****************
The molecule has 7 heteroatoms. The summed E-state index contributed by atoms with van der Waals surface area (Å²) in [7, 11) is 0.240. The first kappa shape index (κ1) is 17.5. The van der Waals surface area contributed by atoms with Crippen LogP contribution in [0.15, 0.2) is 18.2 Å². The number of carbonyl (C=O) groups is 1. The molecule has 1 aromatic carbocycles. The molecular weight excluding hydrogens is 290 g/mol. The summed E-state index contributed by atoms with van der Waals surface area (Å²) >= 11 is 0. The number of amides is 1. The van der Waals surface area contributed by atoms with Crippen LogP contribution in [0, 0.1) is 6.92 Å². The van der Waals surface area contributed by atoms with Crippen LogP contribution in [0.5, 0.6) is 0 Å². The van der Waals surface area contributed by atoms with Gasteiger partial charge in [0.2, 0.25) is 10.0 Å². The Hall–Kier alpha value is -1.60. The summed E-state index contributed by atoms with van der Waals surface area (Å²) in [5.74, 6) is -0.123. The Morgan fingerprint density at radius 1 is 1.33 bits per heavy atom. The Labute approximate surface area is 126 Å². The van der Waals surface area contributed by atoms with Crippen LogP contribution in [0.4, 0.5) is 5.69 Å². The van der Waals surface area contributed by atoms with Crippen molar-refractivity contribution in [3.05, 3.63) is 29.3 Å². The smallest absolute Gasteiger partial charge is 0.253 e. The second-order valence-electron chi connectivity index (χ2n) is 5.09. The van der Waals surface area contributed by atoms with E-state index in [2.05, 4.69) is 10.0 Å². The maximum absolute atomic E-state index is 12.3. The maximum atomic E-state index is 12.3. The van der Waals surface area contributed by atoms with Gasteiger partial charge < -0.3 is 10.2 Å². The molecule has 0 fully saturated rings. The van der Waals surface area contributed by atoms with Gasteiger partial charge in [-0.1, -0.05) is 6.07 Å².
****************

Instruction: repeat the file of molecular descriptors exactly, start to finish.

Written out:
The molecule has 7 heteroatoms. The summed E-state index contributed by atoms with van der Waals surface area (Å²) in [7, 11) is 0.240. The first kappa shape index (κ1) is 17.5. The van der Waals surface area contributed by atoms with Crippen LogP contribution in [0.15, 0.2) is 18.2 Å². The number of carbonyl (C=O) groups is 1. The molecule has 1 aromatic carbocycles. The molecular weight excluding hydrogens is 290 g/mol. The summed E-state index contributed by atoms with van der Waals surface area (Å²) >= 11 is 0. The number of amides is 1. The van der Waals surface area contributed by atoms with Crippen LogP contribution in [0, 0.1) is 6.92 Å². The van der Waals surface area contributed by atoms with Crippen LogP contribution in [0.5, 0.6) is 0 Å². The van der Waals surface area contributed by atoms with Gasteiger partial charge in [0.2, 0.25) is 10.0 Å². The Hall–Kier alpha value is -1.60. The summed E-state index contributed by atoms with van der Waals surface area (Å²) in [5.74, 6) is -0.123. The Morgan fingerprint density at radius 1 is 1.33 bits per heavy atom. The Labute approximate surface area is 126 Å². The van der Waals surface area contributed by atoms with Crippen LogP contribution in [0.4, 0.5) is 5.69 Å². The van der Waals surface area contributed by atoms with Crippen molar-refractivity contribution in [3.05, 3.63) is 29.3 Å². The smallest absolute Gasteiger partial charge is 0.253 e. The second-order valence-electron chi connectivity index (χ2n) is 5.09. The van der Waals surface area contributed by atoms with E-state index in [2.05, 4.69) is 10.0 Å². The maximum absolute atomic E-state index is 12.3. The maximum atomic E-state index is 12.3. The van der Waals surface area contributed by atoms with Gasteiger partial charge < -0.3 is 10.2 Å². The molecule has 0 fully saturated rings. The van der Waals surface area contributed by atoms with Gasteiger partial charge in [-0.1, -0.05) is 6.07 Å².